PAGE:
Trust me to get excited about a TV show because of a book.
When Anne did a giveaway on her blog last month for Veronica Mars fans, I didn’t enter, because I hadn’t yet seen the show. But I’d already heard about the Kickstarter-funded VM movie, made possible by the show’s legions of fans. And when Anne said she’d enjoyed the first brand-new Veronica Mars mystery novel, I was definitely intrigued.
When the show opens, Veronica is a high school junior in Neptune, California, “a town without a middle class.” As the daughter of sheriff Keith Mars and girlfriend of Duncan Kane, one of the coolest, richest guys in school, she used to enjoy a certain cachet. But when Veronica’s best friend Lilly Kane (Duncan’s sister) was brutally murdered, some of the evidence pointed to Lilly and Duncan’s father, a powerful software billionaire. Keith followed his conscience and accused Lilly’s father of being involved in his daughter’s death – thus losing both his job and his reputation. Keith’s alcoholic wife, Lianne, skipped town soon after that, and Veronica and her dad were left on their own.
Hardened by Lilly’s death and her subsequent shunning by nearly everyone at Neptune High, Veronica takes a job working for Keith in his new private investigation business. She helps with his cases, sometimes does her own sleuthing on the side – and is determined to find out who killed Lilly, and why.
With its film-noir overtones and deep, dark secrets (Neptune is full of people pretending everything is just fine when it’s not), Veronica Mars is grittier than some of the more lighthearted shows I love. But the mystery plots are compelling, the ensemble cast is fantastic, the snark is abundant, and the heroine is tough, smart, resourceful and determined to bring Lilly’s killer (and other criminals) to justice. Veronica is more pragmatic than high-minded – she’s not above playing dirty to get what she wants or exact revenge – but she’s ultimately on the side of the victim and the underdog.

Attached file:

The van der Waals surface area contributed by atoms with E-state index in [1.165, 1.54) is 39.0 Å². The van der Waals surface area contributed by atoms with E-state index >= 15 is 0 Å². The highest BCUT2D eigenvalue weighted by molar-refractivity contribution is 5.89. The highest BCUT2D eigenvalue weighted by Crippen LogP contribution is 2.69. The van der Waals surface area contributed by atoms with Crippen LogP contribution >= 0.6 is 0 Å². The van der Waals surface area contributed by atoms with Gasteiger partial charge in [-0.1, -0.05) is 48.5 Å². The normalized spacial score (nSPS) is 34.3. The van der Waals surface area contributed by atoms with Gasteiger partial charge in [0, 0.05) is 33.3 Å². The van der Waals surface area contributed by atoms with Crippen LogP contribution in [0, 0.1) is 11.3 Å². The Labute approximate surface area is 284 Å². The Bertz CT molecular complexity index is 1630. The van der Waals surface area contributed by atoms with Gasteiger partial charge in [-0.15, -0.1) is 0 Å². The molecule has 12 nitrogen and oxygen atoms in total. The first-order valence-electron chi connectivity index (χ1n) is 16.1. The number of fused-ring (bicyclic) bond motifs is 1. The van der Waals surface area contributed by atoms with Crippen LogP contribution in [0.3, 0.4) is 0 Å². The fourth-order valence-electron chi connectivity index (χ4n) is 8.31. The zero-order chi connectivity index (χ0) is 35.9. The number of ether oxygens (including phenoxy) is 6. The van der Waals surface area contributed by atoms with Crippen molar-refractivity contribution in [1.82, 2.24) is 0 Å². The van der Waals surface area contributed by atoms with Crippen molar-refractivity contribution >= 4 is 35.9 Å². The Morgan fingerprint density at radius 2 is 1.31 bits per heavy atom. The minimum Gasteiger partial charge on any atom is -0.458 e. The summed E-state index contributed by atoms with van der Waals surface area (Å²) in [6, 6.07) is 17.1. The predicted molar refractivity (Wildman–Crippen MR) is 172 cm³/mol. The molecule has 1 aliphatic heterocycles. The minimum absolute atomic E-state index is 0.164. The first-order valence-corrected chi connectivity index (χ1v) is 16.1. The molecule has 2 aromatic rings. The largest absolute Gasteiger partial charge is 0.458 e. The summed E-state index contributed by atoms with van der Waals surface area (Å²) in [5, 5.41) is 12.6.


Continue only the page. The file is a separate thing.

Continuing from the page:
Veronica likes to pretend she doesn’t need anyone else, but I love her friendship with basketball star Wallace Fennel (whom she rescues from public humiliation on his first day at Neptune High) and her occasional tender father-daughter exchanges with Keith. And Veronica’s uneasy friendship with Eli “Weevil” Navarro, the leader of a local biker gang, provides insight into the constant tensions of race and class in Neptune. I don’t think much of Veronica’s taste in boyfriends so far, but I’m curious to see whether that will change.
After binge-watching half a dozen episodes during my hibernation weekend, I blazed through the rest of season 1 and have now gotten the hubs hooked too. We’re midway through season 2, which is darker and more sordid than season 1, but Veronica is quickly becoming one of those heroines I’d follow to the ends of the earth.
Have you watched Veronica Mars – the show or the movie? What do you think?
(Image from Zap2it)